Trust but verify

It seems that there are no easy answers here. A writer who practices true independence must be wealthy or contextually handicapped. A writer who allows dependencies is surrounded with the temptations of compromise and inethics. So: what, then?

As with the thorny issues of objectivity and ethics, the only effective solution is internal. A writer must practice and hold to their philosophical and intellectual independence despite the myriad temptations to do otherwise. A writer must communicate this independence to their reader by their actions and opinions as revealed in their work. And when a writer is compromised, there must be full anticipatory disclosure.

This does not mean an endless litany of potential dependencies must attach to every word the writer puts into print. No one has the time for or an interest in such a practice, even if they think they do. Here, for example, is a “disclaimer” for anything I might write about the wines of Trimbach:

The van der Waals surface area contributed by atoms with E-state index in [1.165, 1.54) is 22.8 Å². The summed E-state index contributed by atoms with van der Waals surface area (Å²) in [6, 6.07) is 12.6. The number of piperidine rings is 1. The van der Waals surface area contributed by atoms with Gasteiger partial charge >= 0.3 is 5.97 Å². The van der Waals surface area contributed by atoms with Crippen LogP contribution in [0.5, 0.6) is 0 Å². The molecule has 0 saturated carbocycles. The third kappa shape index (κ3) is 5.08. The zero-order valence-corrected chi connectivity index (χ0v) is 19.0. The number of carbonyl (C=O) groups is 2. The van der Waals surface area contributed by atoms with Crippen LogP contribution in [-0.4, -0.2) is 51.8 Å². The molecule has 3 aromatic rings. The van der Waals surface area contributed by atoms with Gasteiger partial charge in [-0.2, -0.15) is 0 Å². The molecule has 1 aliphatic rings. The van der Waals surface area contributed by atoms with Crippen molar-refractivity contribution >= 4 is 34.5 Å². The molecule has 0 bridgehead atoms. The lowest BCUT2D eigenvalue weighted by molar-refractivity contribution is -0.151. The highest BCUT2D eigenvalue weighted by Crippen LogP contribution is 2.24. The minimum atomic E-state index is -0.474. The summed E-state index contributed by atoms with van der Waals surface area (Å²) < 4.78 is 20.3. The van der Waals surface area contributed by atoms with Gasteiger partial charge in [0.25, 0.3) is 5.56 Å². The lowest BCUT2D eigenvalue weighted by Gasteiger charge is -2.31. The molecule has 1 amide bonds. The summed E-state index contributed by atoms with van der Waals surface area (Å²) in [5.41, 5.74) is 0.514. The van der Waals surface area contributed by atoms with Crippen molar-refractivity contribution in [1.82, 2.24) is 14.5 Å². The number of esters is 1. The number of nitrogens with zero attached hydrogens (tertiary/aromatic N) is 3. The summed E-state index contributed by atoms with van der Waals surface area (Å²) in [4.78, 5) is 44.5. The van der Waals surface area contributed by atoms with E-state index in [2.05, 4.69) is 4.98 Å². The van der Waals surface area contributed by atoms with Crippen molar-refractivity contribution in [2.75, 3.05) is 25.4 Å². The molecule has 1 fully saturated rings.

I have a personal relationship with Jean and Pierre Trimbach, and have met Hubert and Bernard Trimbach on several occasions. I have tasted and dined with Jean, Pierre and Hubert at various locations in the United States and France. Some meals have been paid for by the Trimbachs, some by their importer, and some by me. I have been driven around Alsace by Jean Trimbach, and have returned the favor. I have tasted wines at Trimbach and at press events in the States to which the general public does not have access, at the expense of Trimbach, their importer and other associated entities. I have received gifts, both wine and non-wine, from the Trimbachs, their importer and their Massachusetts distributor. I have given gifts to Jean Trimbach. We have exchanged Christmas cards. I own a great deal of Trimbach wine, and have a strong personal preference for their style.